I have never considered myself an artistic person. No – that was my sister. Even to my friends, I was always the “sister to the artist.” All my life, it’s all I remember her being. Her talent seemed to me out of this world, mostly because of how innate it really was to her. It was like she was born to do just that. It never felt second nature. The brush, the pencils, they all just floated on top of her canvas almost as if independent from mind and thought. The results were always, and still are, a true expression of her self. Her most beautiful, true self.
I saw this in many family members, in fact. Art was very much part of my environment growing up, whether it was music, paintings, and yes, even photography.
I just never saw it in me.
I was always the science girl. The facts girl. The rational mind, follow the rules, a problem always has a specific formula to find the answer and all you had to do is follow the steps kind of girl.
It’s no surprise that when I found photography I tried to apply these exact same principles. And when I say “I found photography,” I mean photography as an art form. I always carried a point and shoot with me, ever since I was a little girl. And I took it everywhere, through my young adult life. Like most of us, I relished in looking through the albums of my childhood, and there were plenty of them. But I never really knew what all went into creating those memories. Never really knew that they are as much the photographer’s intent, emotions, life experiences, as much as what the viewer sees and interprets. The person behind the camera for some reason never seemed like an important player to me. It was always all about the subjects and the subject matter. While these were always interesting in and of themselves, the art of photography was about to sweep me off my feet in a way I never saw coming.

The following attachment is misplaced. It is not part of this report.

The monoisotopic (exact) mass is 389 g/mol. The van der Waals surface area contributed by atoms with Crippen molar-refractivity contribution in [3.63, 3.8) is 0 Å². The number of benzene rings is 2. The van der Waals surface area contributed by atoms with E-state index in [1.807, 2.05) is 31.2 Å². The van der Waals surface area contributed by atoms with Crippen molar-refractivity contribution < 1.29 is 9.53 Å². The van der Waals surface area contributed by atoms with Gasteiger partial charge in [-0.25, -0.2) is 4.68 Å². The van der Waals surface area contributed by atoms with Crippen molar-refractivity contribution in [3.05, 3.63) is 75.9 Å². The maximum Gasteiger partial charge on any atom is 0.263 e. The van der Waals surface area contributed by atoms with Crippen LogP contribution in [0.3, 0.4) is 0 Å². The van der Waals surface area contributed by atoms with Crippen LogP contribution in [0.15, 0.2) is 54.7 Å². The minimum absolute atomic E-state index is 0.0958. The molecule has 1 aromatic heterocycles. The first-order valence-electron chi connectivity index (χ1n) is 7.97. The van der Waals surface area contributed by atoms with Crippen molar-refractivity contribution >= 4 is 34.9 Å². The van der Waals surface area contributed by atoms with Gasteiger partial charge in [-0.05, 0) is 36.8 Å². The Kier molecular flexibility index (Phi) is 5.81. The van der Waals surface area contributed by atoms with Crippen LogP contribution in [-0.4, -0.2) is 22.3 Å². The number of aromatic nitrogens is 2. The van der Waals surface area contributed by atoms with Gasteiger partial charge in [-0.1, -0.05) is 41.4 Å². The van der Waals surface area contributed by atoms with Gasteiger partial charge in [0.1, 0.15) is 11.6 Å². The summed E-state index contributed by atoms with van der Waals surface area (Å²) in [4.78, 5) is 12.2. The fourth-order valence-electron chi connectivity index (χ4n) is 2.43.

With this understanding, came of course a lot of practice and technicalities, all of which I was good at. I was good at following rules, and devising a formula. A button that I press for this, and a number that I set for that. My photographs started to look good. I was capturing my life around me, the most important days of my family as I lived them, and I was proud to show them to friends and family. “Look what my boys have been up to!”
It was not long until I started to realize, however, that maybe something was missing. Maybe that my photographs were pretty, but not moving as others I saw.
I struggled with the word “artist.” Frankly, most of the time I still do. And I struggled – struggled – with how much of a part that should play as I document my life and the life of my family. What I think it comes down to is the photographs I make are as much a part of me as the maker as it is of them as my subjects and subject matter. And even though I never saw myself as a creator of art, I am, and this I have always been sure of, a thinker and a feeler. Not a talker – an observer. The written word was always my preferred way of self-expression. But even writers have to know that sometimes words just fail. Or maybe it’s just me. Maybe writers always find the words. But I am not a poet. So how do I really tell them how much I love them? I cannot rhyme or write a verse with rhythm.
For the first time in my life I have learned to break the rules. I have learned to let go. I have come to fully grasp and understand the concept that emotions and feelings, they are unbound by formulas. And when you are transferring those emotions into the making of a photograph, you should be at your most vulnerable. Most people think it’s those in front of the camera who are most vulnerable, when truly, the most vulnerable part of the equation is the artist. The creator. He who is channeling, through a device, his inner most self. Every bit of what makes them who they are. In my case, it is my inner most self as a mother. As their mother. What do I see in them? How do I see them? How do I translate their personalities into a two dimensional representation? As David Duchemin says, “Photographs are just a bidimensional array of lines, color and texture… how exactly do I show you who they are and what I feel when I look at them?”